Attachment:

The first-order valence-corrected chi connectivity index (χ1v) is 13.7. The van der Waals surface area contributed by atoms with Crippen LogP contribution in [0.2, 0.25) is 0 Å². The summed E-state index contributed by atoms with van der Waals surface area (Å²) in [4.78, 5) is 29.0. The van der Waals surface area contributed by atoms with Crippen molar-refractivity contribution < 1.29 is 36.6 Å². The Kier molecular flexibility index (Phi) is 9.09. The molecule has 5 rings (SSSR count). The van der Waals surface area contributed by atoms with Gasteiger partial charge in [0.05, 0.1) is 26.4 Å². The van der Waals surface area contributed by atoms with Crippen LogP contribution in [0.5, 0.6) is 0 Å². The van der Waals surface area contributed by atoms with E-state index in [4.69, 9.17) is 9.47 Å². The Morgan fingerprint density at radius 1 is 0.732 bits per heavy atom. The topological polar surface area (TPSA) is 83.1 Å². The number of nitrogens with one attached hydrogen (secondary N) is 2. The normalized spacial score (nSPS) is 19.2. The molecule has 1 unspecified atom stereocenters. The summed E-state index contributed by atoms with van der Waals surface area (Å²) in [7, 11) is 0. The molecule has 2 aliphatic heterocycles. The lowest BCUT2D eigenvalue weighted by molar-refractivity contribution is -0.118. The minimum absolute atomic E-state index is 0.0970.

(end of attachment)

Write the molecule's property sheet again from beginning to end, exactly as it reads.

The first-order valence-corrected chi connectivity index (χ1v) is 13.7. The van der Waals surface area contributed by atoms with Crippen LogP contribution in [0.2, 0.25) is 0 Å². The summed E-state index contributed by atoms with van der Waals surface area (Å²) in [4.78, 5) is 29.0. The van der Waals surface area contributed by atoms with Crippen molar-refractivity contribution < 1.29 is 36.6 Å². The Kier molecular flexibility index (Phi) is 9.09. The molecule has 5 rings (SSSR count). The van der Waals surface area contributed by atoms with Gasteiger partial charge in [0.05, 0.1) is 26.4 Å². The van der Waals surface area contributed by atoms with Crippen LogP contribution in [0.5, 0.6) is 0 Å². The van der Waals surface area contributed by atoms with E-state index in [4.69, 9.17) is 9.47 Å². The Morgan fingerprint density at radius 1 is 0.732 bits per heavy atom. The topological polar surface area (TPSA) is 83.1 Å². The number of nitrogens with one attached hydrogen (secondary N) is 2. The normalized spacial score (nSPS) is 19.2. The molecule has 1 unspecified atom stereocenters. The summed E-state index contributed by atoms with van der Waals surface area (Å²) in [7, 11) is 0. The molecule has 2 aliphatic heterocycles. The lowest BCUT2D eigenvalue weighted by molar-refractivity contribution is -0.118. The minimum absolute atomic E-state index is 0.0970.